Once a Teacher, Always a Teacher
When people ask what I do, my gut response is to say I’m a former fourth grade teacher. While this is true, a more accurate response would be that I’m a curriculum alignment specialist at BrainPOP. Now, I get to play with the pieces that go into meaningful learning, like essential skills and concepts, high-interest topics, and playful ways for students to show what they know. Through designing supporting resources and lessons, I want to take some of the stress out of planning—a feeling I know all too well.
Even though I no longer spend hours crafting anchor charts and practicing the delicate art of student seating arrangements (a symphony if done well; a minefield if not), I feel like I left a big part of myself in the classroom, along with a small library of books and my favorite rain boots! I’m still finding Expo markers in the pockets of my cardigans.
For a million reasons, I can’t let go of the hours I spent with my students. My classroom was my command center—the place where one moment their brilliant breakthroughs would leave me covered in goosebumps, and the next I’d be reminding those same kids not to lick tables.
As a teacher, my day began before I was fully awake. With eyes clamped shut, hoping for more sleep, I’d compile a mental to-do list. It looked something like this:
- Pick up tissues on the way to school
- Rearrange desks before kids arrive; separate Maggie and Zach*
- Input scores from yesterday’s math test before data meeting
- Label Kristy’s locker for the fourth time this month (she says the name tag keeps falling off, but I saw her peel and pocket it)
- Email music teacher a list of students in height order for the concert recital (first, figure out height order)
- Put morning work on Nikki’s desk for her to distribute when she arrives 45 minutes early
At this point, my eyes would snap open with the realization that I’d actually forgotten to photocopy the morning work. Rumpled but determined, I’d zip to school, packed lunch forgotten on the counter.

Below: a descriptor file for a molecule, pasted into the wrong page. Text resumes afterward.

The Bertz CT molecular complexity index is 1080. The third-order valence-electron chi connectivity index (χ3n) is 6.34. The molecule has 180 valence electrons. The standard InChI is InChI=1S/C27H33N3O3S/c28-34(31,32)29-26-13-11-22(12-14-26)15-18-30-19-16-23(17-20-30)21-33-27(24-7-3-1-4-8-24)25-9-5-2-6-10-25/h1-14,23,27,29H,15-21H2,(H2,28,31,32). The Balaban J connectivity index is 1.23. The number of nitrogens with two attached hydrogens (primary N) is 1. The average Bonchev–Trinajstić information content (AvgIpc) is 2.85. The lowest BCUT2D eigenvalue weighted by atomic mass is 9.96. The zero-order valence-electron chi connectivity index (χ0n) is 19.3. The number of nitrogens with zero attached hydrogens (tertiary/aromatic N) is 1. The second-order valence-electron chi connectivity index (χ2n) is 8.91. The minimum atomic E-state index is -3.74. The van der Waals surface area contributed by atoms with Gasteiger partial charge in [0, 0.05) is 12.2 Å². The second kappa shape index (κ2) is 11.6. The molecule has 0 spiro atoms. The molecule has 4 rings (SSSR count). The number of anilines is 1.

My blood pressure most definitely does not benefit from reliving these moments, which is one of the many reasons my new job is a great fit for me. I can think of no better inspiration for crafting targeted teacher support resources than reminiscing about what would have served my students and me during my classroom days. During those time-pressured mornings, how great would it have been to pull out a BrainPOP activity that is explicitly crafted to target the same essential skills and concepts that my not yet photocopied “do-now” activities covered?
Back to my typical school day… After climbing five flights of stairs to my classroom, because the elevator was still broken, I’d flip on the light and move the garbage can off the rug. There had been a leak in the ceiling—no one likes a wet carpet! Then, I’d race down the hallway to stake my claim at the copy machine.
And this was the quiet part of my day, the last moments when I could hear my own constantly racing thoughts. Once the kids arrived, the hours would become a whirlwind of transitioning from desks to rug spots and back again. I was a one-woman support line, fielding comments like, “I don’t get it,” “No, I really do have to ‘go’ this time!” and “Do we have any tissues?” (I knew I forgot something!) We’d spend hours learning long division through mistaken calculations that turned into “aha!” moments. Before I knew it, the kids had been picked up or scattered among their after-school classes, and I’d be left to survey the room, once again quiet—albeit with a few new, mysteriously sticky surfaces.
My hands dotted with markers, three pencils tucked into my messy ponytail, and a random sticky note stuck to my shoulder, I’d find myself chuckling about something Elizabeth said as she waved goodbye, or the snacktime discussion I’d eavesdropped on about the ins and outs of TikTok stardom, or the moment I’d caught Jonathan dancing by himself before reentering the art room. I cling to these snapshots of days gone by even more now that I’ve had the time to think about them.
All of my work at BrainPOP emerges from the mosaic of small moments and minor catastrophes that made up my life as an educator. Whether I’m thinking about how to craft a lesson that would have excited my students (and spared me hours of planning), or rephrasing a discussion prompt a hundred times to get at a specific skill or idea, I put myself back in my sole-scuffed, paint-splattered teacher shoes. I’ve walked a mile in them. Though different schools can feel like different planets, I know exactly what I wish I’d had as a teacher to lift even a crumb off my magically refilling plate of responsibilities. Now, I want to give that to you.
*All student names in this article have been changed to protect their privacy.
Rachel Eisenman is a curriculum alignment specialist at BrainPOP. A former English major, she is an obsessive reader and a genuinely curious lifelong learner.